Repairing the MFT on an NTFS drive

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So today at work I had someone bring me their USB disk that wasn't being read by her PC. As soon as I plugged it in, Windows told me it couldn't read it and it needed to be formatted - classic example of the MFT being corrupt. 


No worries, cracked open Stellar Phoenix and restored the data to another disk I had. Once I copied the data off, I formatted her disk and copied the data back - problem solved. I suspect she either didn't eject the disk correctly, or unplug from a TV (I have seen some TVs read NTFS drives, but dismount them incorrectly (or user pulls them out) leaving them in a weird state.) Easily resolved...


Now, I usually leave it at that, however today I thought of what other ways I could fix the MFT.  Suppose I could do a chkdsk /r?


Thoughts? Any half decent tools out there that can fix this without making the rest of the drive cactus? I've always gone by the rule, once your software finds the missing data, plug in another disk and get it off there. Yes yes, backups, but for the sake of this conversation pretend they dont exist lol.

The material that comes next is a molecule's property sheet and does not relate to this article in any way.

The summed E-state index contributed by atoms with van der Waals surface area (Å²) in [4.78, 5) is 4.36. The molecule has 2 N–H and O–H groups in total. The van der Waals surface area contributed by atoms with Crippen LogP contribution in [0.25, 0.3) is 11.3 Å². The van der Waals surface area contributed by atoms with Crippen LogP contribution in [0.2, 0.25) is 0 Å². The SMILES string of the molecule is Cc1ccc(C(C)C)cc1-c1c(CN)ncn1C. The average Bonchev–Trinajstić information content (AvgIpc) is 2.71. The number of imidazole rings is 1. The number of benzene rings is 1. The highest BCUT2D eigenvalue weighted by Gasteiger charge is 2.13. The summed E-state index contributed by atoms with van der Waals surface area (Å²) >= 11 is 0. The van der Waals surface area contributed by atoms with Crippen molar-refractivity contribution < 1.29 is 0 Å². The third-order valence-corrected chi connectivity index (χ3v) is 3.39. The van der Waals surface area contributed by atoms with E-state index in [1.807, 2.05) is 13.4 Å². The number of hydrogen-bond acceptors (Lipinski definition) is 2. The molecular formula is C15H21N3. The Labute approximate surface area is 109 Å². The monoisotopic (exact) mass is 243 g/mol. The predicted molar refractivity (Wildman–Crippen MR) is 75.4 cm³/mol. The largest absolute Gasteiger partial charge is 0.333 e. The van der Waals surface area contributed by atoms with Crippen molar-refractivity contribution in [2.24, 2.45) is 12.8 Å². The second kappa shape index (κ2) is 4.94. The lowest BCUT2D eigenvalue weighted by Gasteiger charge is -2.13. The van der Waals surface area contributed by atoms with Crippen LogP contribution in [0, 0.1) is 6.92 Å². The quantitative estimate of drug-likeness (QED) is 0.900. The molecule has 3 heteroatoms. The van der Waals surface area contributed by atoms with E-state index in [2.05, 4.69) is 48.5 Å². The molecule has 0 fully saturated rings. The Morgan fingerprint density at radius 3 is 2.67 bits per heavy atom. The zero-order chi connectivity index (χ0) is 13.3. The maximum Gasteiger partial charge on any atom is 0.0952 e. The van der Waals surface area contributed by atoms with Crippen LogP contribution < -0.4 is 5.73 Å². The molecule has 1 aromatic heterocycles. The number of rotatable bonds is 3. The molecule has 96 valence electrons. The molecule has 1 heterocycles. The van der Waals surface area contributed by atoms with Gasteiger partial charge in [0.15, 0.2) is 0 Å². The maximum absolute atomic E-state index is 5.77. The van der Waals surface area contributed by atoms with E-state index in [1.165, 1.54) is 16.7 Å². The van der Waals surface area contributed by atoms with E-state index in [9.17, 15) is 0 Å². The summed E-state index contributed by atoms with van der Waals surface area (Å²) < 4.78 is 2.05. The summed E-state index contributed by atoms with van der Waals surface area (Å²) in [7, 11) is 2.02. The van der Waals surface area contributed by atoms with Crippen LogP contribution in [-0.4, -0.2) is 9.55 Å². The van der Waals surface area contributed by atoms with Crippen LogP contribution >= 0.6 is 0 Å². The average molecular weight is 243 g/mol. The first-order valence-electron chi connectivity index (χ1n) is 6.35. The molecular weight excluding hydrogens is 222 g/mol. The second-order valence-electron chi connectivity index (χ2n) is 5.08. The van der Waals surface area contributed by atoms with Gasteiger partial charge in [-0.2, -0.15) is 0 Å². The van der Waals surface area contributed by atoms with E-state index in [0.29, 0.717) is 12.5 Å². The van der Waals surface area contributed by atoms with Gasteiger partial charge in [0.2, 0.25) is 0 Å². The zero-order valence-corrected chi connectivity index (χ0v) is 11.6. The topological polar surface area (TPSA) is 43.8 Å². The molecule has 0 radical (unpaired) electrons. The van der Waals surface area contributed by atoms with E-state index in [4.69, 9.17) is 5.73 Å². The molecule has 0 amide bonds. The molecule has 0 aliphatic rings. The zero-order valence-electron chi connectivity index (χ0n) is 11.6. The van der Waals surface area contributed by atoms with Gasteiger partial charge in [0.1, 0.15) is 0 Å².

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chkdsk should repair it - but you could also try testdisk there is a repair mft option


Repair An NTFS MFT

The MFT (Master File Table) is sometimes corrupted. If Microsoft's Checkdisk (chkdsk) failed to repair the MFT, run TestDisk. In the Advanced menu, select your NTFS partition, choose Boot, then Repair MFT. TestDisk will compare the MFT and MFT mirror (its backup). If the MFT is damaged, it will try to repair the MFT using the backup. If the MFT backup is damaged, it will use the main MFT.

If both MFT and MFTMirr are damaged and thus cannot be repaired using TestDisk, you might want to try commercial software like Zero Assumption Recovery, GetDataBack for NTFS or Restorer 2000.

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I usually just load the raw drive/partition image file into winhex and fix it manually. at least I know what im doing to the file instead of some automated tool.

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Think I've tried testdisk in the past and it never worked. 

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